A lot of us have been there, buddy, myself included. It’s very tempting to dwell, to wish you could go back and make different choices. To think about everything you could have done with that money if you hadn’t flushed it down the toilet.
But unless you know something useful about the laws of physics governing time travel, you’re not going to go back in time and ‘right those wrongs.’ All any of us can do is move forward.
So how can we move forward? Learning from your mistakes is very important. But the difference between learning and dwelling is a fine line. The distinction is in asking yourself constructive questions.
- What are the 2 to 3 mistakes that lead to most of my financial difficulties?
- What was my state of mind when I decided to make those mistakes? Am I still in that state of mind?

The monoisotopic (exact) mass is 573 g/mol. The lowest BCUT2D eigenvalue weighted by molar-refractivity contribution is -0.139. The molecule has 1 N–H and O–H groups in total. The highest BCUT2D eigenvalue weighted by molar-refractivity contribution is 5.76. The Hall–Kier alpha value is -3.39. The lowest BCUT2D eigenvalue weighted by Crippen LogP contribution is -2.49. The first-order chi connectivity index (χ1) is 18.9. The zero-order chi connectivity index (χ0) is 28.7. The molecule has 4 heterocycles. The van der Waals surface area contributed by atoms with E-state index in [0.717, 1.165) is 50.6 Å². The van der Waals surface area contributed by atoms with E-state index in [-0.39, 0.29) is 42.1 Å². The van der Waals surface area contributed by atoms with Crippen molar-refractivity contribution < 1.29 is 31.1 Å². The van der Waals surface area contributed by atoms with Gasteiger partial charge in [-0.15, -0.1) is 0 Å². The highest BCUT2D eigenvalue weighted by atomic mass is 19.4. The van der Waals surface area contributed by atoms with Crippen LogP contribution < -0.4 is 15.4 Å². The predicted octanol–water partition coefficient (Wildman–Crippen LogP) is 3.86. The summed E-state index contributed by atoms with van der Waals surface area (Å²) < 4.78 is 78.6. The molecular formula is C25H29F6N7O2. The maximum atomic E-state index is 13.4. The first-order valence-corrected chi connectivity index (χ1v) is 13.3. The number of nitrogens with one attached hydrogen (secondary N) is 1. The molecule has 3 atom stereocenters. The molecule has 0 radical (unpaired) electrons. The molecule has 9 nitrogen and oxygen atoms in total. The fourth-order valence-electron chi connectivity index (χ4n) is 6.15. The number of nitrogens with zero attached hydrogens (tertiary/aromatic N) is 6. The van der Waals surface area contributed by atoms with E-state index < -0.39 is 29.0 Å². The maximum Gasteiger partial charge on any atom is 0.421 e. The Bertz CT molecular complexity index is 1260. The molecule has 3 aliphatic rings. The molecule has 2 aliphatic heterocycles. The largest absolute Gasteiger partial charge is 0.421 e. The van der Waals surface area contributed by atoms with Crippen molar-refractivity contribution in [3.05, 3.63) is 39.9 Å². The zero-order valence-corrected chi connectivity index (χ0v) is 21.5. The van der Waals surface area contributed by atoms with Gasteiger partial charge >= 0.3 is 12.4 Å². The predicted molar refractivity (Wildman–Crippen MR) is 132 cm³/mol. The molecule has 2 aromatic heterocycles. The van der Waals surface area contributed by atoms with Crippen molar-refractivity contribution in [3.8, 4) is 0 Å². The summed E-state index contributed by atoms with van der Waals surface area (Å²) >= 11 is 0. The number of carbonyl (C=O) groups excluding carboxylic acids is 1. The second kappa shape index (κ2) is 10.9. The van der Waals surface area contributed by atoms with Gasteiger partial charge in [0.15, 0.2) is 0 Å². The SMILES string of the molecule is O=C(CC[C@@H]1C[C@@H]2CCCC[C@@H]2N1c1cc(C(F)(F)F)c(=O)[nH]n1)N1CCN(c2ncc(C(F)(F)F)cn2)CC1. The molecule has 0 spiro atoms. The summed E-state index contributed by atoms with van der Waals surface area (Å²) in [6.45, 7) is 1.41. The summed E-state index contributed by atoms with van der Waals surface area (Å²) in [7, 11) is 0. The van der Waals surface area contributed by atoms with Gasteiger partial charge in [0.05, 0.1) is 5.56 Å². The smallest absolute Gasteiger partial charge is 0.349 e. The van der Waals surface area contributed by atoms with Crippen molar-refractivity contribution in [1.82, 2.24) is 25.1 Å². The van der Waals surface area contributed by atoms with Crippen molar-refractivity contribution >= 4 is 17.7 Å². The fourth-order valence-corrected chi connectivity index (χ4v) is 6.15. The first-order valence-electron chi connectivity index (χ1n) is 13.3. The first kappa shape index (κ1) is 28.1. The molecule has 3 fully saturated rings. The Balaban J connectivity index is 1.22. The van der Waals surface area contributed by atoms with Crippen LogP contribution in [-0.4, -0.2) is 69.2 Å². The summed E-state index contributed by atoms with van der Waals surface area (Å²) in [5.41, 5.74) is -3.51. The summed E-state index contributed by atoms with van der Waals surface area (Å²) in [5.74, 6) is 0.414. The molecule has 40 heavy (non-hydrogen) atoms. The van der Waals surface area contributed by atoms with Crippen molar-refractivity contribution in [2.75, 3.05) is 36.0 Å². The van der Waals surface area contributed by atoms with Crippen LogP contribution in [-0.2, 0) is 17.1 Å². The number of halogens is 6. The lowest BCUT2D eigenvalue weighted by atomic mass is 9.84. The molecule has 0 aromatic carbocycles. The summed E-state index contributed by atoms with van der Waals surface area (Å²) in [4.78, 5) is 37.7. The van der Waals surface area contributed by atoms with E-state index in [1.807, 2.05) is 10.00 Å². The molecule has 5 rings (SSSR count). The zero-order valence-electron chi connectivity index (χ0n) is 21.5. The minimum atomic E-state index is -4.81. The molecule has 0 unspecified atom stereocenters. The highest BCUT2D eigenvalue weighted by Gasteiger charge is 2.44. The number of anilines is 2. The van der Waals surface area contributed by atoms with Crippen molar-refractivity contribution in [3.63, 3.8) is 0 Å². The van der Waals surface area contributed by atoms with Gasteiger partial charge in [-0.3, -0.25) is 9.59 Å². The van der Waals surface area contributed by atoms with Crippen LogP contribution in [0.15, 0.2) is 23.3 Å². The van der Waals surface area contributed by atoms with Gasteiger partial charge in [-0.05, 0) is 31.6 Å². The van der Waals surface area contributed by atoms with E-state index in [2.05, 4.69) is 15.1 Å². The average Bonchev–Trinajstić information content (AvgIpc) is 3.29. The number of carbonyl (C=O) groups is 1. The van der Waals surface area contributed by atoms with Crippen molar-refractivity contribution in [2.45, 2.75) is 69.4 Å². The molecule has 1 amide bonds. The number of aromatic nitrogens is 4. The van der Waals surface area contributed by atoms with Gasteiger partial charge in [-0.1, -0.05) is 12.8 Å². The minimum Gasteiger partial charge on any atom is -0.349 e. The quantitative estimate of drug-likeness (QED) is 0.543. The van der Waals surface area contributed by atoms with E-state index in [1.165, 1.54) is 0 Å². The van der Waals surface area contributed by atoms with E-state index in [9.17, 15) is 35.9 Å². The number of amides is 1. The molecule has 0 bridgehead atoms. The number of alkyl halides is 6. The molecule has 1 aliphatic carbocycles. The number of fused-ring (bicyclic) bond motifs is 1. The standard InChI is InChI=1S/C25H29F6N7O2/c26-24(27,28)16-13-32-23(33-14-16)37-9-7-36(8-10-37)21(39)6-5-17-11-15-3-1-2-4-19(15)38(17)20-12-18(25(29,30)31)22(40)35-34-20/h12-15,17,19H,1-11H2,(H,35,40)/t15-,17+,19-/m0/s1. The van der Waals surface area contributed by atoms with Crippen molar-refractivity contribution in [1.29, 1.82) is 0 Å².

- Were there factors out of my control that influenced my decisions?
- Was there information unknown to me when I made those decisions?
- Did I understand the alternatives available when I made those decisions?
These questions are a good start to deconstructing your past financial decisions. Armed with this newfound insight into your financial psyche, you can start asking yourself questions that help build better financial habits.
- Are there things I need to remove or change in my life now that will reduce the likelihood of making similar financial mistakes?
- When faced with similar choices, how will I handle them differently?
- What do I want my money to do for me?
- Money is freedom. What do I want to do with my freedom?
Answering these questions ahead of time will prepare you when financial decisions pop up.
To sum up:
- Analyze, don’t dwell
- Create guidelines for future financial decisions